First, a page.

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New rules for electric scooters on London’s roads

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Samuel Brent
Sam is a born and bred North Londoner. Growing up in Archway, attending primary school at Montem Juniors in Holloway, and secondary school at Acland Burghley in Tufnell Park. After success with his A-Levels at LA SWAP, he studied film at the London College of Printing (later the London College of Communication) in the Elephant and Castle and then Clerkenwell. This led to working with the Guardian in Farringdon, and a career in Journalism. After years of a miss-spent youth in Camden Town, Sam now lives in Belsize Park with his wife Marina and their two children, Esme and Primrose. Samuel enjoys Gardening and cycling, and is an avid Arsenal fan and works out of his office in Shoreditch.

Electric Scooters in London are not an unusual sight. Plenty whizz past in our parks, roads and pavements, but they are actually illegal on public roads in the UK due to not been classified or recognised under the Highways Act.

But recent rule changes for rental scooters mean they are now legal on roads in Great Britain to ease pressure on public transport amid the coronavirus crisis.

Soon, the whole of the UK will benefit from a greener and more convenient alternative to the car, said Patrick Studener, Head of Bird’s EMEA division. With public transport in the capital overloaded, the TFL and the Tube, the Government needs to innovate quickly to keep London moving, and with the introduction of electric scooters, this will be the case.

Technological innovators, including Lyft and Uber, have been prevented from creating alternative public transport networks by sharing scooter rental systems because of outdated UK laws. While e-scooters are legal in much of the EU and the US, they are banned from the market in the US due to restrictions that classify them as motorised vehicles. The notification removes the previous restrictions, which classified them as motor vehicles and therefore provided for a licence, taxation and licence for operators to use these vehicles.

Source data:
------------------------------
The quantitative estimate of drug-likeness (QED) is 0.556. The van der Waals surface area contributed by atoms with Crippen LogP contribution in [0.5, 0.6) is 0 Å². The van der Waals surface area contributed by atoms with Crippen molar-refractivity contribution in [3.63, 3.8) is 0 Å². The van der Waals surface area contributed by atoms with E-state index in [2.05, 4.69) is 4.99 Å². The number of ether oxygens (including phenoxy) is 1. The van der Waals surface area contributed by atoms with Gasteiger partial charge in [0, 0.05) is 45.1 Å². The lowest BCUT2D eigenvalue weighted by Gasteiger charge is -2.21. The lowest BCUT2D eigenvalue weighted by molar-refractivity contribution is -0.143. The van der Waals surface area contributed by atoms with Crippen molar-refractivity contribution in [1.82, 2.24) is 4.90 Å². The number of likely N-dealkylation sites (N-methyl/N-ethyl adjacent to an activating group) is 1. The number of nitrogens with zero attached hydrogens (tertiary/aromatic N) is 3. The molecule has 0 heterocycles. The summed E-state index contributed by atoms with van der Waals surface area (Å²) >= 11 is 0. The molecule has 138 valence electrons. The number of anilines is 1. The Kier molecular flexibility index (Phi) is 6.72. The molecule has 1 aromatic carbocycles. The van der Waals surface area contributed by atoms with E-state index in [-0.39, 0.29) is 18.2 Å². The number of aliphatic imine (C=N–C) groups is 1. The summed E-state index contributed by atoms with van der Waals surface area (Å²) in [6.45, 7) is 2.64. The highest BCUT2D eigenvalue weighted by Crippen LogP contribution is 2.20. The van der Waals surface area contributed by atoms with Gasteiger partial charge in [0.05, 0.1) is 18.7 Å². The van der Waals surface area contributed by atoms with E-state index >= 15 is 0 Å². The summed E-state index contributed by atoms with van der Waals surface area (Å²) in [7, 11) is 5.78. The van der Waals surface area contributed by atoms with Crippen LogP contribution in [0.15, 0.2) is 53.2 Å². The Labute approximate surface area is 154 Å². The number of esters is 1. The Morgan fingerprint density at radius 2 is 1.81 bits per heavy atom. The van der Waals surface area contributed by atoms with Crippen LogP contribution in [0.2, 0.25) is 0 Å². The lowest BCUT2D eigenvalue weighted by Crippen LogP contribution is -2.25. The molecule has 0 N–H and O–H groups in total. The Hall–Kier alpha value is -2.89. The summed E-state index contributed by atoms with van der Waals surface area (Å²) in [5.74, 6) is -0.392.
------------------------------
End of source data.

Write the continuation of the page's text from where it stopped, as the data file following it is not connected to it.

The rules also mean that e-scooters will not be allowed on pavements which is greatly supported by blind and children charities, with the only exception in the city centre and in areas with high traffic, such as Canary Wharf. This could be seen as a major trend, as other cities are also trying to relax the rules to improve transportation options for people who want to distance themselves socially, but electric scooter speed is an on-going concern.

woman escooter

On 30 June, the Department for Transport gave the green light to battery-powered scooters for use on London’s roads from 29 June. Under the new rules, people will be allowed to rent a scooter. The electric scooter will only be allowed on London’s roads if the Department for Transport makes proposals that align the rules needed to make the new technology safe to operate. This means that drivers must comply with all the laws that apply to the vehicle, such as respecting traffic signals and following traffic instructions. It will be another way for tourists to travel around areas in London in order to view the iconic landmarks and locations.

How safe are Electric Scooters?

In July 2019 we began seeing reports in the national news of the Metropolitan Police seizing electric scooters and dishing out fines and warnings to those riding them. This action followed the death of TV presenter Emily Hartridge, who was tragically killed in a collision with a lorry while riding an electric scooter.

TV presenter and YouTube star Emily Hartridge in a 2019 electric scooter crash when she collided with a lorry at a roundabout in Battersea, south-west London. It was the first fatal collision involving an e-scooter in the UK.

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